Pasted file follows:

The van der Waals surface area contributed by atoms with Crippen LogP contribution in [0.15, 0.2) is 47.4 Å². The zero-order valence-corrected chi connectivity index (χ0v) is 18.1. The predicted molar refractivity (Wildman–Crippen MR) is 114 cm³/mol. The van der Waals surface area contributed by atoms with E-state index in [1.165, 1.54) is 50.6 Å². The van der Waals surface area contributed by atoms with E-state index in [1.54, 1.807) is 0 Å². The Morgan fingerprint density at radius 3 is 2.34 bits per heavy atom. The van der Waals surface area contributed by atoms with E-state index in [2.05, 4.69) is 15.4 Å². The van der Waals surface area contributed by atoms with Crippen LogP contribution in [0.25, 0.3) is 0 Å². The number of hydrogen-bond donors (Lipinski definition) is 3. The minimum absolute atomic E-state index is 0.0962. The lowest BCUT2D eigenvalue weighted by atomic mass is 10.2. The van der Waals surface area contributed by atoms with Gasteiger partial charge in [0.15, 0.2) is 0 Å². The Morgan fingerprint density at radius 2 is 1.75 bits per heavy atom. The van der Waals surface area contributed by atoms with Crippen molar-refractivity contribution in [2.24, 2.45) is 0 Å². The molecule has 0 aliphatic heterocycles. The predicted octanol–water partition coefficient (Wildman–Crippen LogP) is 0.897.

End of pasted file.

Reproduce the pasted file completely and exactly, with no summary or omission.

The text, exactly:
The van der Waals surface area contributed by atoms with Crippen LogP contribution in [0.15, 0.2) is 47.4 Å². The zero-order valence-corrected chi connectivity index (χ0v) is 18.1. The predicted molar refractivity (Wildman–Crippen MR) is 114 cm³/mol. The van der Waals surface area contributed by atoms with E-state index in [1.165, 1.54) is 50.6 Å². The van der Waals surface area contributed by atoms with E-state index in [1.54, 1.807) is 0 Å². The Morgan fingerprint density at radius 3 is 2.34 bits per heavy atom. The van der Waals surface area contributed by atoms with E-state index in [2.05, 4.69) is 15.4 Å². The van der Waals surface area contributed by atoms with Crippen LogP contribution in [0.25, 0.3) is 0 Å². The number of hydrogen-bond donors (Lipinski definition) is 3. The minimum absolute atomic E-state index is 0.0962. The lowest BCUT2D eigenvalue weighted by atomic mass is 10.2. The van der Waals surface area contributed by atoms with Gasteiger partial charge in [0.15, 0.2) is 0 Å². The Morgan fingerprint density at radius 2 is 1.75 bits per heavy atom. The van der Waals surface area contributed by atoms with Crippen molar-refractivity contribution in [2.24, 2.45) is 0 Å². The molecule has 0 aliphatic heterocycles. The predicted octanol–water partition coefficient (Wildman–Crippen LogP) is 0.897.